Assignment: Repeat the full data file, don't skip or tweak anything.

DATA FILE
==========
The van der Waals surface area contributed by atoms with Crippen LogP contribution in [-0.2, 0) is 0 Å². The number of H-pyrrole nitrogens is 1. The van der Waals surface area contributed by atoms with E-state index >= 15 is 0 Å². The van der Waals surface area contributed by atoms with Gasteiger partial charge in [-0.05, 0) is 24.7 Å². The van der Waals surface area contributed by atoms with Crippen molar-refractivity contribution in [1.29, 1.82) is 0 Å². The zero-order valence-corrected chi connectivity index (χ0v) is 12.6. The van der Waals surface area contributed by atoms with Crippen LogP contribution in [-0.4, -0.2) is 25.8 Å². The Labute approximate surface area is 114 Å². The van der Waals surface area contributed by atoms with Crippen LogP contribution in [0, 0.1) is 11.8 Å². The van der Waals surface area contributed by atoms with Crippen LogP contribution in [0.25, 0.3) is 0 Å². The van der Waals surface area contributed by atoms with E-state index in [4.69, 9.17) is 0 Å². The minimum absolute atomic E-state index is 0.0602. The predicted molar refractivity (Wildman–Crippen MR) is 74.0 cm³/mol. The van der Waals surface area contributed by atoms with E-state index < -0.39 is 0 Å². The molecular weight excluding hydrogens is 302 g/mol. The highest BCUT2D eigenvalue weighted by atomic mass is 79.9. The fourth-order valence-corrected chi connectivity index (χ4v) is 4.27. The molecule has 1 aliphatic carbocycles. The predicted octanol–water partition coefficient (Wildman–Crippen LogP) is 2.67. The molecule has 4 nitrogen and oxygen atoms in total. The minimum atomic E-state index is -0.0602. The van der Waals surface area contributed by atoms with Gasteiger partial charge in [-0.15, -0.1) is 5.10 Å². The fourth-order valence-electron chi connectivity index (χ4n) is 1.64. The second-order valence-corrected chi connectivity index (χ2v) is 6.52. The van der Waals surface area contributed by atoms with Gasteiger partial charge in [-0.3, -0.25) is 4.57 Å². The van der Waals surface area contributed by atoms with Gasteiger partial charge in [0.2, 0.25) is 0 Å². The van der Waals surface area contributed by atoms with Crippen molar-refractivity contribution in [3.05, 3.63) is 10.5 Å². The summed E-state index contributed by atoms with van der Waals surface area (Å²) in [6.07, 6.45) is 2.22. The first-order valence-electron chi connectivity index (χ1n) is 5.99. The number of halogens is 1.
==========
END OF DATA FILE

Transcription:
The van der Waals surface area contributed by atoms with Crippen LogP contribution in [-0.2, 0) is 0 Å². The number of H-pyrrole nitrogens is 1. The van der Waals surface area contributed by atoms with E-state index >= 15 is 0 Å². The van der Waals surface area contributed by atoms with Gasteiger partial charge in [-0.05, 0) is 24.7 Å². The van der Waals surface area contributed by atoms with Crippen molar-refractivity contribution in [1.29, 1.82) is 0 Å². The zero-order valence-corrected chi connectivity index (χ0v) is 12.6. The van der Waals surface area contributed by atoms with Crippen LogP contribution in [-0.4, -0.2) is 25.8 Å². The Labute approximate surface area is 114 Å². The van der Waals surface area contributed by atoms with Crippen LogP contribution in [0, 0.1) is 11.8 Å². The van der Waals surface area contributed by atoms with Crippen LogP contribution in [0.25, 0.3) is 0 Å². The van der Waals surface area contributed by atoms with E-state index in [4.69, 9.17) is 0 Å². The minimum absolute atomic E-state index is 0.0602. The predicted molar refractivity (Wildman–Crippen MR) is 74.0 cm³/mol. The van der Waals surface area contributed by atoms with E-state index < -0.39 is 0 Å². The molecular weight excluding hydrogens is 302 g/mol. The highest BCUT2D eigenvalue weighted by atomic mass is 79.9. The fourth-order valence-corrected chi connectivity index (χ4v) is 4.27. The molecule has 1 aliphatic carbocycles. The predicted octanol–water partition coefficient (Wildman–Crippen LogP) is 2.67. The molecule has 4 nitrogen and oxygen atoms in total. The minimum atomic E-state index is -0.0602. The van der Waals surface area contributed by atoms with Gasteiger partial charge in [-0.15, -0.1) is 5.10 Å². The fourth-order valence-electron chi connectivity index (χ4n) is 1.64. The second-order valence-corrected chi connectivity index (χ2v) is 6.52. The van der Waals surface area contributed by atoms with Gasteiger partial charge in [-0.3, -0.25) is 4.57 Å². The van der Waals surface area contributed by atoms with Gasteiger partial charge in [0.2, 0.25) is 0 Å². The van der Waals surface area contributed by atoms with Crippen molar-refractivity contribution in [3.05, 3.63) is 10.5 Å². The summed E-state index contributed by atoms with van der Waals surface area (Å²) in [6.07, 6.45) is 2.22. The first-order valence-electron chi connectivity index (χ1n) is 5.99. The number of halogens is 1.